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Non Functional Requirements August 31, 2005

Posted by Coolguy in Business Analysis.


  • Functional requirements describe the behaviors (functions or services) of the system that support user goals, tasks or activities.
  • Non-functional requirements include constraints and qualities.
    Qualties are properties or characteristics of the system that its stakeholders care about and hence will affect their degree of satisfaction with the system. Constraints are not subject to negotiation and, unlike qualities,are off-limits during design trade-offs. Contextual constraints are characteristics of the “super-system” (i.e., the larger system into which the system under development will fit) or the development organization that constrain the development in some way.


  • Look and Feel Requirements
  • Usability Requirements
  • Performance & Responsiveness Requirements
  • Availability Requirements
  • Operational Requirements
  • Maintainability and Portability Requirements
  • Security Requirements
  • Cultural and Political Requirements
  • Legal Requirements

Run-time qualities vs Development-time qualities

Run-time Qualities:

  • We can think of functional requirements capturing what the system must
    do, and the run-time qualities as describing how well these functional requirements are satisfied
  • Run-time qualities include
  • Usability (ease-of-use, learnability, memorability, efficiency, etc.)
  • Configurability and supportability
  • Correctness, reliability, availability
  • Quality of service requirements such as performance (throughput, response time, transit delay, latency,etc.)
  • Safety properties (so-called because they “prevent bad things from happening”), such as security and fault tolerance
  • Operational scalability including support for additional users or sites, or higher transaction volumes
  • In general, run-time qualities provide value to the user and have more to do with short-term competitive differentiation.

Development-time Qualities:

  • In addition to developing systems that satisfy their users, the development
    organization has a vested interest in the properties of the artifacts (architecture, design, code, etc.) of the development process.
  • Qualities of these artifacts influence the effort and cost associated with current development as well as support for future changes or uses (maintenance, enhancement or reuse).
  • Examples of development-time quality requirements are:
  • Modifiability or extensibility—ability to add (unspecified) future functionality
  • Reusability—ability to (re)use in future systems
  • Localizability—ability to make adaptations due to regional differences
  • Evolvability—support for new capabilities or ability to exploit new technologies
  • Development-time qualities, for the most part, provide business value (as opposed to direct value to the end user) and have to do with the long-term competitiveness of the business.

Sources of Non-Functional Requirements

Run-time non-functional requirements arise from the operating environment, the user(s), and competitive products

  • System Constraints: Here one is looking for elements of the environment into which the system must fit, that may serve as constraints on the system. This may be true of the installed infrastructure (e.g., hardware
    and OS platforms) or legacy applications, or may be in the form of organizational factors or the process that the system will support.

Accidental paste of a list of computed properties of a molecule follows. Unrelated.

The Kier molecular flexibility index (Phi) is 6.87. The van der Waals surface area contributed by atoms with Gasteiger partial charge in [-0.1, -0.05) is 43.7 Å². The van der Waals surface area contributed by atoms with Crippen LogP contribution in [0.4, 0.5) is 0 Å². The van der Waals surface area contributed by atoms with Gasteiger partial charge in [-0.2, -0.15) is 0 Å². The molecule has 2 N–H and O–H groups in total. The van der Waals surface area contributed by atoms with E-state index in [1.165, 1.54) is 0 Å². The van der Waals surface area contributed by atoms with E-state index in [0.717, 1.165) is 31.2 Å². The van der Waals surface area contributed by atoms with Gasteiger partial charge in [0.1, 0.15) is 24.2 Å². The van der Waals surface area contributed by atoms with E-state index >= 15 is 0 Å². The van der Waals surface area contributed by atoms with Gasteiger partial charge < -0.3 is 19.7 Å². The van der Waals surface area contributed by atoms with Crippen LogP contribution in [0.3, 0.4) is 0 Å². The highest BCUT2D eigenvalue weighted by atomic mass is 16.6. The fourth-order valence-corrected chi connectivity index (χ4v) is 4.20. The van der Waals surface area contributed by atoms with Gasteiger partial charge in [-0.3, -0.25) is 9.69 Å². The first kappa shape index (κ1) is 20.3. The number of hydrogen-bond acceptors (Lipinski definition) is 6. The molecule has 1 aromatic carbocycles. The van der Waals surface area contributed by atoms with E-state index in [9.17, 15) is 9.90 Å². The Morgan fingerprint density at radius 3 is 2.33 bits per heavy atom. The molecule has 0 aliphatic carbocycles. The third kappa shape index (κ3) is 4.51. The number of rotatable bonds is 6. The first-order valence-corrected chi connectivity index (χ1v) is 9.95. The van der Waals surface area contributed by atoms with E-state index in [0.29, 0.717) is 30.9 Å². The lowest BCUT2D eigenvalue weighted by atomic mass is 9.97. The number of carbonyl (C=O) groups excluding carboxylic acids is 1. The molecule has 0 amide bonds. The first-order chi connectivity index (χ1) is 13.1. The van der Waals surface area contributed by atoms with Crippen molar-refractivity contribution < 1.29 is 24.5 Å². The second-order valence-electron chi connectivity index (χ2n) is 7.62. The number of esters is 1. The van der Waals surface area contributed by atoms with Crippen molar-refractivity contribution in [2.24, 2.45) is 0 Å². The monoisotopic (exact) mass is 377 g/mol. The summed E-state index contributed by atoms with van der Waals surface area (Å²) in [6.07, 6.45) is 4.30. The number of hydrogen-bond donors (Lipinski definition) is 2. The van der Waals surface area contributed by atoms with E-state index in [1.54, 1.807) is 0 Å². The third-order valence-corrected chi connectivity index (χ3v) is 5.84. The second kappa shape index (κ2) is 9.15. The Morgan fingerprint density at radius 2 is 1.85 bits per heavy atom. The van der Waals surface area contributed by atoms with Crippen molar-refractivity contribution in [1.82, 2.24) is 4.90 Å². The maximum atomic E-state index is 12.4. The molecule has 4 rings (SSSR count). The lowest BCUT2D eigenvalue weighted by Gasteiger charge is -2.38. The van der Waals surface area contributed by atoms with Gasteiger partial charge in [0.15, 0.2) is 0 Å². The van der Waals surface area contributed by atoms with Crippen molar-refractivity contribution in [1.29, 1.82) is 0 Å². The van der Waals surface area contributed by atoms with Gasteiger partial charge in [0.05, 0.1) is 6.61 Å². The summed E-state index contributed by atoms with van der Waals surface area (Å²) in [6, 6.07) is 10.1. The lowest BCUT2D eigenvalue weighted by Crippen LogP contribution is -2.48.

• User Objectives, Values and Concerns: In establishing the run-time qualities for a system, it is important to identify all the categories of user (including other systems) that will interact with the system, and under-stand what quality attributes they care about. A quality attribute such as performance may surface for one user as a concern, and another as a value.
  • Development Organization Constraints: In product development, constraints placed by upper levels of management typically take the form of required time-to-market of the application or release and/or fixed
    development resources.
  • Competitors and Industry Trends: Benchmarks of competitors’ processes (e.g., how many products they release per year, with how many people) and industry trends, may drive the organization to adopt more aggressive productivity objectives which may in turn translate into development-time qualities such as evolvability and reuse.

SMART Requirements

  • In general, non-functional requirements have been (at best) specified in loose, fuzzy terms that are open to wide ranging and subjective interpretation.
  • As such, they provide little guidance to architects and engineers. They should be SMART.
  • Specific: without ambiguity, using consistent terminology, simple and at the appropriate level of detail.
  • Measurable: it is possible to verify that this requirement has been met. What tests must be performed, or what criteria must be met to verify that the requirement is met?
  • Attainable: Technically feasible.
  • Realizable: realistic, given the resources. Do you have the staffing? Do you have the skill? Do you have access to the development infrastructure needed? Do you have access to the run-time infrastructure needed? Do you have enough time?
  • Traceable: linked from its conception through its specification to its subsequent design, implementation and test.

Tools for Capturing and Documenting Non-Functional Requirements

  • Use cases have been widely used to specify functional requirements. By simply extending use cases with a field for all the non-functional requirements associated with the use case, run-time qualities associated with particular functionality can be captured conveniently





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